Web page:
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Nitsa
10-24-2004, 02:34 PM
Ok, I am new to pastels and have played around with them a little using my fingers, a rubber blender and a small stubby brush that came in the same blender set...I am now trying a portrait, obviously I don't want to use my clumsy little fingers, the fine point blender works to some extent but the brush just seems to pull the dust back off the paper no matter how softly I try. :(

So, my question is....

What do you use to blend delicately....I'm talking about the facial areas, blushing the cheeks etc?

Thanx for your help!

khourianya
10-24-2004, 02:45 PM
In portraits, I find I use my fingers most for blending and for fine detail areas, I use a colourshaper. I guess the best way to figure out what works for you is to take a scrap piece of paper and experiment a bit.

BTW, I am by no means an expert at portraits. I am working on improving them though, so as I learn more, the techniques I use now are bound to change.

Hopefully one of the portrait experts around here canjump in and give you osme tips on what they do :D

Good luck!

SweetBabyJ
10-24-2004, 03:00 PM
The little rubber thingies (called 'colour shapers') work for very delicate lines, but I gotta tell you, most people DON'T blend, per se; instead, they layer the pastels over and over themselves until the effect appears to be a blended shade.

The biggest problem with assertive blending is one of overall appearance: Pastels are finely ground pigments, and because they are, they have a crystalline structure. It's this structure which causes pastels to "glow" more than other mediums. Assertively blending them (to get another colour or value, for example) compacts the pigments' crystalline structure, and the result is a "flat" look, instead of a glow, the piece appears slightly "ghostly". The second problem is the mixing of values: If you are trying to blend a light value into a dark to make a medium value, you're going to end up with a kind of chalky bloom over the whole area. This is because MOST pastel values are darkened with black (toned), and lightened with white (tinted). The lighter the tint, the more "chalky" it will appear when blended.

Instead, you might benefit from taking a scrap piece of paper and practicing "glazing": Lightly, lightly dragging the side of the pastel over the area where you wish the shift in hue, tone or value. Operative word there is LIGHTLY. It takes a few layers to do it- lay down a layer or two of colour, and then just keep glazing a second colour over it, and glaze the original, and then the second again, over and over, then step back and see the result.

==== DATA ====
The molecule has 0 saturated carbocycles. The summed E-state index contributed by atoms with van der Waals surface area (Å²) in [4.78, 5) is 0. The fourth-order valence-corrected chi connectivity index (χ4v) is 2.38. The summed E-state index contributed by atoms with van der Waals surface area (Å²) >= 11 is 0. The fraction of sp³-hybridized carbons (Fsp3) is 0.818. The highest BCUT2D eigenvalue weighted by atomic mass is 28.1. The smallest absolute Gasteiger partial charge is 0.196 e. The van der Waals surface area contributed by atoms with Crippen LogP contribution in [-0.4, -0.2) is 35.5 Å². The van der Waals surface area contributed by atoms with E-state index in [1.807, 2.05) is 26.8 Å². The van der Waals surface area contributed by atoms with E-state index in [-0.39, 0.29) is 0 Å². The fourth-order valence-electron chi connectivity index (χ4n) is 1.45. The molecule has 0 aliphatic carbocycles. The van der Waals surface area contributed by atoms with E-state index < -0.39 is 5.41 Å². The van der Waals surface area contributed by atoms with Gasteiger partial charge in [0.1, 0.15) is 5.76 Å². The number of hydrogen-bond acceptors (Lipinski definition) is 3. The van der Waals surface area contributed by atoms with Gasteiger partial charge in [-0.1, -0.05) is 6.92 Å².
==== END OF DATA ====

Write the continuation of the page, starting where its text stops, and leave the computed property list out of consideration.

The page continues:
These leaves are not blended with finger or tool, the colours were simply layered and glazed, over and over each other. You can see in the first example the first layer- a splotchy "this is where the colours go" look, and in the second, how the glazing layers built up, blended into each other, and smoothed the transitions without going chalky or hazy. The piece is anything but "flat".

http://www.wetcanvas.com/Community/images/24-Oct-2004/9169-1stlayerdet.jpg http://www.wetcanvas.com/Community/images/24-Oct-2004/9169-2ndleafdet.jpg

Use the search function and look for some of the works by bnoonan (Barb) and Dark_Shades (Dawn) who both use a whooole lotta colour in portraits without blending and still achieve a smooth, glowing effect.

Khadres
10-24-2004, 03:04 PM
One of the best and most effective ways to blend is to use a hard pastel to create a much finer, more colorful blend of underlayers. Deborah also had an article about using very soft vine charcoal to whisper blend colors together, where the charcoal didn't show up as black at all, but blended the underlying colors and very very faintly muted them. Try whatever you can think of. I've also cut up make-up sponges and dipped them in dust and used them to blend or like a mini soft rubber stamper. All these techniques take a very light hand, tho.

Mikki Petersen
10-24-2004, 03:06 PM
Hi Nitsa! Blending can be a real can of worms. One of the most effective ways to blend is with another stick of pastel to get rich layers of color. It takes some practice. Do a practice sheet and try many different blending motions using all your different tools. One thing that works well to soften a line without loosing the detail is to tap the line lightly with your finger instead of rubbing. You can also get a variety of interesting effects by pouncing with a brush (dabbing it up and down) or your color shapers. There is a wonderful article on painting detail written by Gaka. Here is the link: http://www.wetcanvas.com/Articles2/14892/269/